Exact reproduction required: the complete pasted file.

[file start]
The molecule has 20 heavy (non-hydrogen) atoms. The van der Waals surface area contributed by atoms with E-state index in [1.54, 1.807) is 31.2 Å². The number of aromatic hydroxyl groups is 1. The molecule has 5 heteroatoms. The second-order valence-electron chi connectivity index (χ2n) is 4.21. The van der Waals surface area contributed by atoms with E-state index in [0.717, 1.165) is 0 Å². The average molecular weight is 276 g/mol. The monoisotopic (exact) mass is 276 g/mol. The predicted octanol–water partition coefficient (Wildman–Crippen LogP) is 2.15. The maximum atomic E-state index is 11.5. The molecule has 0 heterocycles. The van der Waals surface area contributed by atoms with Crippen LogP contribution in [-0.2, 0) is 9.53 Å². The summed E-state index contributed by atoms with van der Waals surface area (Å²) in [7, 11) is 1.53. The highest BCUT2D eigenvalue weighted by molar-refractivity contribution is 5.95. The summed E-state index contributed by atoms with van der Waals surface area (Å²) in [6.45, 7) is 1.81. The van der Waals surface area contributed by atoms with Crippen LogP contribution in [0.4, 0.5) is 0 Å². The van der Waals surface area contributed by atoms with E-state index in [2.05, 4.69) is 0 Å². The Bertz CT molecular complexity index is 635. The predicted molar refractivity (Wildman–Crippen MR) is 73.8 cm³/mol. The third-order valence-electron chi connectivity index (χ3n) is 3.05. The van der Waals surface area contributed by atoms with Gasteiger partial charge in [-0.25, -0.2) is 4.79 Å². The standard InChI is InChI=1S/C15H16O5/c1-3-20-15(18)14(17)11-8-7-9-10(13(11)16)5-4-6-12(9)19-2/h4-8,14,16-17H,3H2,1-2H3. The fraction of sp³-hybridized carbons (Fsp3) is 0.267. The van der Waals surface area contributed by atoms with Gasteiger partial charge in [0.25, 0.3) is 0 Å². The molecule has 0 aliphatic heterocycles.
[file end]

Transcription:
The molecule has 20 heavy (non-hydrogen) atoms. The van der Waals surface area contributed by atoms with E-state index in [1.54, 1.807) is 31.2 Å². The number of aromatic hydroxyl groups is 1. The molecule has 5 heteroatoms. The second-order valence-electron chi connectivity index (χ2n) is 4.21. The van der Waals surface area contributed by atoms with E-state index in [0.717, 1.165) is 0 Å². The average molecular weight is 276 g/mol. The monoisotopic (exact) mass is 276 g/mol. The predicted octanol–water partition coefficient (Wildman–Crippen LogP) is 2.15. The maximum atomic E-state index is 11.5. The molecule has 0 heterocycles. The van der Waals surface area contributed by atoms with Crippen LogP contribution in [-0.2, 0) is 9.53 Å². The summed E-state index contributed by atoms with van der Waals surface area (Å²) in [7, 11) is 1.53. The highest BCUT2D eigenvalue weighted by molar-refractivity contribution is 5.95. The summed E-state index contributed by atoms with van der Waals surface area (Å²) in [6.45, 7) is 1.81. The van der Waals surface area contributed by atoms with Crippen LogP contribution in [0.4, 0.5) is 0 Å². The van der Waals surface area contributed by atoms with E-state index in [2.05, 4.69) is 0 Å². The Bertz CT molecular complexity index is 635. The predicted molar refractivity (Wildman–Crippen MR) is 73.8 cm³/mol. The third-order valence-electron chi connectivity index (χ3n) is 3.05. The van der Waals surface area contributed by atoms with Gasteiger partial charge in [-0.25, -0.2) is 4.79 Å². The standard InChI is InChI=1S/C15H16O5/c1-3-20-15(18)14(17)11-8-7-9-10(13(11)16)5-4-6-12(9)19-2/h4-8,14,16-17H,3H2,1-2H3. The fraction of sp³-hybridized carbons (Fsp3) is 0.267. The van der Waals surface area contributed by atoms with Gasteiger partial charge in [0.25, 0.3) is 0 Å². The molecule has 0 aliphatic heterocycles.